Intubating laryngeal mask airway placement by non-physician healthcare providers in management out-of-hospital cardiac arrests: A case series

Laurent Tritsch, Sylvain Boet, Julien Pottecher, Girish P. Joshi, Pierre Diemunsch

Research output: Contribution to journalArticlepeer-review

15 Scopus citations


Aim of the study: The role of supralaryngeal devices in airway management in out-of-hospital cardiac arrests (OHCA) remains controversial. The aim of this prospective observational trial was to evaluate the feasibility and effectiveness of intubating laryngeal mask airway (ILMA) when used by trained prehospital emergency nurses in the setting of OHCA. Methods: After approval from the Research Ethics Board, prehospital emergency nurses trained in placement of ILMA (Fastrach™, LMA Vitaid, Toronto, Ontario, Canada) followed a formal protocol for airway control during OHCA. The primary outcome was the success rate of ILMA placement, while secondary outcomes were success rate of tracheal intubation through the ILMA, and the incidence of regurgitation of gastric contents. Results: During the study period, 302 ILMA placements were attempted by emergency nurses during OHCA resuscitation. After ILMA placement, but before attempt for intubation, ventilation was possible in 290 patients (96%). Obstruction or major leaks were observed in 12 patients (4%). Tracheal tube insertion through the ILMA was attempted in 265 patients, and was performed in 254 (95.8%). This allowed for proper lung ventilation through the tracheal tube in 242 cases whereas 12 tubes were esophageal or proved obstructed. Regurgitation of gastric contents occurred in 43 (14.2%) patients; in 23 cases before arrival of the first aid team, in 18 cases before ILMA placement, and in 2 cases after the ILMA placement. Conclusion: The use of ILMA for airway management by trained emergency nurses during OHCA resuscitation is feasible and allows for effective airway management. The success rate of tracheal tube placement through the ILMA was high. In addition, the incidence of regurgitation was lower when using the ILMA than that previous historical reports with face-mask ventilation.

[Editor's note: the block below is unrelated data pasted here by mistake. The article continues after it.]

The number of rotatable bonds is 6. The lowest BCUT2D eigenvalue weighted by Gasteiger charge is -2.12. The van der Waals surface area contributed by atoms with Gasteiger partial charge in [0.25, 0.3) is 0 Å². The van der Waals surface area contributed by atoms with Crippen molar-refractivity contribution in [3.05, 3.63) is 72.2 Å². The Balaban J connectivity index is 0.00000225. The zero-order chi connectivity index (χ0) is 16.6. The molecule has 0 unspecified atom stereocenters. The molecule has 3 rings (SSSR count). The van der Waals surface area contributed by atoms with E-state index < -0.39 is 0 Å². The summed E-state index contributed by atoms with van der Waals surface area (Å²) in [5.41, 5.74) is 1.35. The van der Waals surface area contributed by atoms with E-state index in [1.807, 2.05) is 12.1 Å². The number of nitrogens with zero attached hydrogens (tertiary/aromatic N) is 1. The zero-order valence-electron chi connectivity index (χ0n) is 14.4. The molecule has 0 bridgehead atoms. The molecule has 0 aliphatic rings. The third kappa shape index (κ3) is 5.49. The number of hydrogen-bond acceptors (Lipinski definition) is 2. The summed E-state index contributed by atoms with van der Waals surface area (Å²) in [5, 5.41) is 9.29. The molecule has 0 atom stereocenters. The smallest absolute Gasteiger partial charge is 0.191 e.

Original languageEnglish (US)
Pages (from-to)320-325
Number of pages6
Issue number3
StatePublished - Mar 2014


  • Airway
  • Regurgitation
  • Resuscitation

ASJC Scopus subject areas

  • Emergency Medicine
  • Emergency
  • Cardiology and Cardiovascular Medicine


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